Yevgeny Prigozhin, the founder of the Wagner private military company who staged a brief mutiny this summer against Russia’s military leadership, was listed as a passenger on a private jet that crashed today. Russian aviation authorities said that all 10 people aboard were killed.

The plane left a Moscow airport at about 6 p.m. local time, bound for St. Petersburg, and went down less than 100 miles to the northwest. The Russian state media agency posted a video showing a plane tumbling from the sky. The paint and a partial registration number visible on the aircraft aligned with a jet Prigozhin is known to use.

Grey Zone, a Telegram account associated with the Wagner group, said that Prigozhin had been killed. But there was no official confirmation of his death from Wagner or the Russian authorities.

U.S. officials said they also could not confirm whether Prigozhin had been killed in the crash or why the jet went down. U.S. intelligence agencies had been surprised that Vladimir Putin had not yet taken action against the mercenary leader after his mutiny in June.

Frustrated over the country’s military leadership, Prigozhin instigated a short rebellion that posed a brief yet grave threat to Putin’s government. Despite his actions, he had appeared to move about freely in the mutiny’s aftermath, including meeting with Putin on June 29.

Eight presidential hopefuls will appear onstage in Milwaukee for the first Republican debate of the election cycle. But the race’s far-and-away favorite, Donald Trump — who leads polls by as many as 40 percentage points — will not be there.

His absence from the event, which is typically considered a crucial stop on the campaign for the nomination, raises the question: What’s even the point?

“It’s not an unreasonable question,” our chief political analyst, Nate Cohn, said. But, he added, it’s also reasonable to consider a primary race without Trump, as prosecutors push for trials early next year.

In his absence, Ron DeSantis will try to reassure voters and donors that he is still the most suitable Trump alternative, while former Vice President Mike Pence and the entrepreneur Vivek Ramaswamy will try to prove him wrong.

For more, my colleagues outlined how to watch, what to watch for and where each candidate stands on the issues. The debate begins at 9 p.m. Eastern. We have live coverage.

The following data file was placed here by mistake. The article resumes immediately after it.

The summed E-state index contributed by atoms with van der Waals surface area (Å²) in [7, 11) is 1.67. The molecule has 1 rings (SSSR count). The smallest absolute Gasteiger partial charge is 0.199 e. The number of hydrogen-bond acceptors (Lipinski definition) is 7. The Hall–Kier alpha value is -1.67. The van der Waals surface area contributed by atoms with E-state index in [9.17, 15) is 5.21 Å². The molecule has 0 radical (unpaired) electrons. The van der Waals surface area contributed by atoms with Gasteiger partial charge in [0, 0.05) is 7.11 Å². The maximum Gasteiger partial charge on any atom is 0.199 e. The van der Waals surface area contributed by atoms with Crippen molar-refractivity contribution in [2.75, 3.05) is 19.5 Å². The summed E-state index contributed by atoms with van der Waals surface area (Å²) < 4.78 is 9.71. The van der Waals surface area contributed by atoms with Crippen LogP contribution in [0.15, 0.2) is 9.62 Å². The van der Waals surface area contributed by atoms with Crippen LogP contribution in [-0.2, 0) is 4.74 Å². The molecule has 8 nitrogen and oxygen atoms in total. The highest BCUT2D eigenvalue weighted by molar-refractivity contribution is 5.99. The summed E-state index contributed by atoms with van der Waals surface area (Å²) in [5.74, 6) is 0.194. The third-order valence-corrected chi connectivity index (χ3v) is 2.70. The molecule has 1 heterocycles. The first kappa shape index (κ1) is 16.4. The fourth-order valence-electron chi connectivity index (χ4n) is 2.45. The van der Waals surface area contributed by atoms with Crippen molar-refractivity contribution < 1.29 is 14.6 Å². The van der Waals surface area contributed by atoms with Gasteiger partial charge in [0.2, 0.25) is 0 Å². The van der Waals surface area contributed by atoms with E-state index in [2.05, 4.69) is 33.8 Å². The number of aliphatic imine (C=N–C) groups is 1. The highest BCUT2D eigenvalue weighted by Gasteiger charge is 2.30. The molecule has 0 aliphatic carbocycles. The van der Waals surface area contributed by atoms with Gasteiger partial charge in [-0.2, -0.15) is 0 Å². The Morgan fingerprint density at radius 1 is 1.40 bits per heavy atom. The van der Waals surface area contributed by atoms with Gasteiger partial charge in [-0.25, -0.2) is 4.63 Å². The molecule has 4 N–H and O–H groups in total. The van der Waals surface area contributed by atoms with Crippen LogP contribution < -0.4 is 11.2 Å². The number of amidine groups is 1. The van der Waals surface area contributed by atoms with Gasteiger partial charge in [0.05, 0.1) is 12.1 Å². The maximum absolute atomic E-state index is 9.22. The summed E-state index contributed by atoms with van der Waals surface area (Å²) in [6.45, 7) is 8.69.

Rudolph Giuliani traveled to Georgia today and turned himself in at the Atlanta jail where defendants are being booked in the criminal case against Donald Trump and his allies. He faces 13 state charges including racketeering, making false statements and pressuring public officials to violate their oath of office — as many as the former president and more than the 17 other defendants. His bond was set at $150,000.

In a triumph viewed by tens of millions of people, two visitors from India, a lander named Vikram and a rover named Pragyan, landed safely in the southern polar region of the moon this morning. The Chandrayaan-3 mission makes India the first country to reach this part of the lunar surface in one piece and the fourth country to land on the moon.

At 30 years old, Ann Johnson — a teacher, volleyball coach and mother of an infant — had a cataclysmic stroke that paralyzed her and left her unable to talk. For nearly 20 years she was almost entirely unable to communicate. But today, scientists reported an advance toward bringing her voice back.

In a milestone of neuroscience and artificial intelligence, implanted electrodes decoded Johnson’s brain signals as she silently tried to say sentences. Then, the signals were converted into written and vocalized language, enabling a digital avatar to speak the words and display smiles, pursed lips and other expressions. The approach could help others who have lost speech.

Watch her speak.

In Budapest today, the runner Yared Nuguse proved yet again to be one of America’s fastest men. He ran the 1,500-meter world championship final in about 3 minutes 30 seconds — a second slower than his personal best, but still faster than any other American in almost 40 years.

But unlike most runners, he needed a fair bit of convincing to go pro. Since age 12, he had planned on going to dental school and becoming an orthodontist. That’s still his goal — only now he’s happy competing against the fastest people in the world for a few years, before retiring and heading back to school by 30.

In marriages, women tend to do the bulk of household tasks and other so-called invisible labor, like making grocery lists, writing thank-you cards and scheduling dentist appointments. Sometimes the imbalance can breed resentment.

Eve Rodsky, a Harvard-trained lawyer specializing in organizational management, believes a deck of cards — part of her Fair Play system — can help solve the problem. Rodsky and her husband divide up dozens of cards for jobs like cleaning dishes or managing children’s sports schedules. By taking and trading responsibilities, the household can feel more manageable.

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